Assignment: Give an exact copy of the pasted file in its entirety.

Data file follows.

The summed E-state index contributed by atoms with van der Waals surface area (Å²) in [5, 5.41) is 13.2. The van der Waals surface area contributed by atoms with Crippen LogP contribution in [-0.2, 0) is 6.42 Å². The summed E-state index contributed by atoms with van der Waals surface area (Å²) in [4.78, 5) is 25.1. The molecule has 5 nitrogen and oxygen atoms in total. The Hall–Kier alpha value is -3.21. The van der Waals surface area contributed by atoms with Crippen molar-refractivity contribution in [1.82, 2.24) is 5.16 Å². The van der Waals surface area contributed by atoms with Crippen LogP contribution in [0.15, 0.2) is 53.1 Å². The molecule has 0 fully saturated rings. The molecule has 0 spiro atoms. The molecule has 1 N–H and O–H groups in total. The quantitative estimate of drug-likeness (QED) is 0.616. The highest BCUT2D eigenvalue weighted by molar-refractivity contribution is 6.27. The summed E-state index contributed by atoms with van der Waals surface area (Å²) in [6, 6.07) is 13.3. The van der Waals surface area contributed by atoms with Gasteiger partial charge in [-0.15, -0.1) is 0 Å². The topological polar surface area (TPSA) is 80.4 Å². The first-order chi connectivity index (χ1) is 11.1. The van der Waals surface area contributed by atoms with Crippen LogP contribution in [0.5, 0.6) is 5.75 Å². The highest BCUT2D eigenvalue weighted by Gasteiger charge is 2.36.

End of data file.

The summed E-state index contributed by atoms with van der Waals surface area (Å²) in [5, 5.41) is 13.2. The van der Waals surface area contributed by atoms with Crippen LogP contribution in [-0.2, 0) is 6.42 Å². The summed E-state index contributed by atoms with van der Waals surface area (Å²) in [4.78, 5) is 25.1. The molecule has 5 nitrogen and oxygen atoms in total. The Hall–Kier alpha value is -3.21. The van der Waals surface area contributed by atoms with Crippen molar-refractivity contribution in [1.82, 2.24) is 5.16 Å². The van der Waals surface area contributed by atoms with Crippen LogP contribution in [0.15, 0.2) is 53.1 Å². The molecule has 0 fully saturated rings. The molecule has 0 spiro atoms. The molecule has 1 N–H and O–H groups in total. The quantitative estimate of drug-likeness (QED) is 0.616. The highest BCUT2D eigenvalue weighted by molar-refractivity contribution is 6.27. The summed E-state index contributed by atoms with van der Waals surface area (Å²) in [6, 6.07) is 13.3. The van der Waals surface area contributed by atoms with Gasteiger partial charge in [-0.15, -0.1) is 0 Å². The topological polar surface area (TPSA) is 80.4 Å². The first-order chi connectivity index (χ1) is 11.1. The van der Waals surface area contributed by atoms with Crippen LogP contribution in [0.5, 0.6) is 5.75 Å². The highest BCUT2D eigenvalue weighted by Gasteiger charge is 2.36.